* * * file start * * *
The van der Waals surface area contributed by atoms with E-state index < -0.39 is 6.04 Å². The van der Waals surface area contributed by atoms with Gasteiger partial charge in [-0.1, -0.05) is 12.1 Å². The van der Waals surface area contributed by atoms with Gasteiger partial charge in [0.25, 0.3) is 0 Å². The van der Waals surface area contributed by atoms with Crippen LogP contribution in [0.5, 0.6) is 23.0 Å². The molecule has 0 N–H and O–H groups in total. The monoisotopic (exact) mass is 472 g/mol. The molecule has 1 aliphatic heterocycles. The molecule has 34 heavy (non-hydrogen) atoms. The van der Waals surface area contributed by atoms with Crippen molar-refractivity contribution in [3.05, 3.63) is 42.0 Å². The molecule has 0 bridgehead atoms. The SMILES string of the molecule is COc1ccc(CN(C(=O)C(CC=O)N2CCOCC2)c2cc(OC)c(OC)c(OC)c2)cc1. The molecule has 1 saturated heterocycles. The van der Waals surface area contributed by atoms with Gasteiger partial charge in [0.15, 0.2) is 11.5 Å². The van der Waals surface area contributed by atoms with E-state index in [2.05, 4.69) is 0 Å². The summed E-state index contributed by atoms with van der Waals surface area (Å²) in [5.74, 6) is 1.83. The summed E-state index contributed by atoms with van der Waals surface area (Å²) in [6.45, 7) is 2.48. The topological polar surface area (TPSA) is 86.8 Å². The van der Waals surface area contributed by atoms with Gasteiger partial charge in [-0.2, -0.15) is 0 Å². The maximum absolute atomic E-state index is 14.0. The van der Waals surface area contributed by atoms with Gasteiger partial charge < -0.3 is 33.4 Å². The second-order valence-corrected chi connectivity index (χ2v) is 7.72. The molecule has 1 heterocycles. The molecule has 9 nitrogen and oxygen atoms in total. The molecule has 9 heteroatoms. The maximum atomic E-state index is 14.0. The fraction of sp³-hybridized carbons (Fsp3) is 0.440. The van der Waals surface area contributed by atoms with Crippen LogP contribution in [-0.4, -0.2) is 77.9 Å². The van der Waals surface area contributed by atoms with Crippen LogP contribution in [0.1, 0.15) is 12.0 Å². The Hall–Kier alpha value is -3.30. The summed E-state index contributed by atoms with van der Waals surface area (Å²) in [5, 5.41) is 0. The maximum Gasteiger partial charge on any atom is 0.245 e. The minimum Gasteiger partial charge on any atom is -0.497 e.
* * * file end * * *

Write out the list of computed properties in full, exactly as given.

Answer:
The van der Waals surface area contributed by atoms with E-state index < -0.39 is 6.04 Å². The van der Waals surface area contributed by atoms with Gasteiger partial charge in [-0.1, -0.05) is 12.1 Å². The van der Waals surface area contributed by atoms with Gasteiger partial charge in [0.25, 0.3) is 0 Å². The van der Waals surface area contributed by atoms with Crippen LogP contribution in [0.5, 0.6) is 23.0 Å². The molecule has 0 N–H and O–H groups in total. The monoisotopic (exact) mass is 472 g/mol. The molecule has 1 aliphatic heterocycles. The molecule has 34 heavy (non-hydrogen) atoms. The van der Waals surface area contributed by atoms with Crippen molar-refractivity contribution in [3.05, 3.63) is 42.0 Å². The molecule has 0 bridgehead atoms. The SMILES string of the molecule is COc1ccc(CN(C(=O)C(CC=O)N2CCOCC2)c2cc(OC)c(OC)c(OC)c2)cc1. The molecule has 1 saturated heterocycles. The van der Waals surface area contributed by atoms with Gasteiger partial charge in [0.15, 0.2) is 11.5 Å². The van der Waals surface area contributed by atoms with E-state index in [2.05, 4.69) is 0 Å². The summed E-state index contributed by atoms with van der Waals surface area (Å²) in [5.74, 6) is 1.83. The summed E-state index contributed by atoms with van der Waals surface area (Å²) in [6.45, 7) is 2.48. The topological polar surface area (TPSA) is 86.8 Å². The van der Waals surface area contributed by atoms with Gasteiger partial charge in [-0.2, -0.15) is 0 Å². The maximum absolute atomic E-state index is 14.0. The van der Waals surface area contributed by atoms with Gasteiger partial charge < -0.3 is 33.4 Å². The second-order valence-corrected chi connectivity index (χ2v) is 7.72. The molecule has 1 heterocycles. The molecule has 9 nitrogen and oxygen atoms in total. The molecule has 9 heteroatoms. The maximum atomic E-state index is 14.0. The fraction of sp³-hybridized carbons (Fsp3) is 0.440. The van der Waals surface area contributed by atoms with Crippen LogP contribution in [-0.4, -0.2) is 77.9 Å². The van der Waals surface area contributed by atoms with Crippen LogP contribution in [0.1, 0.15) is 12.0 Å². The Hall–Kier alpha value is -3.30. The summed E-state index contributed by atoms with van der Waals surface area (Å²) in [5, 5.41) is 0. The maximum Gasteiger partial charge on any atom is 0.245 e. The minimum Gasteiger partial charge on any atom is -0.497 e.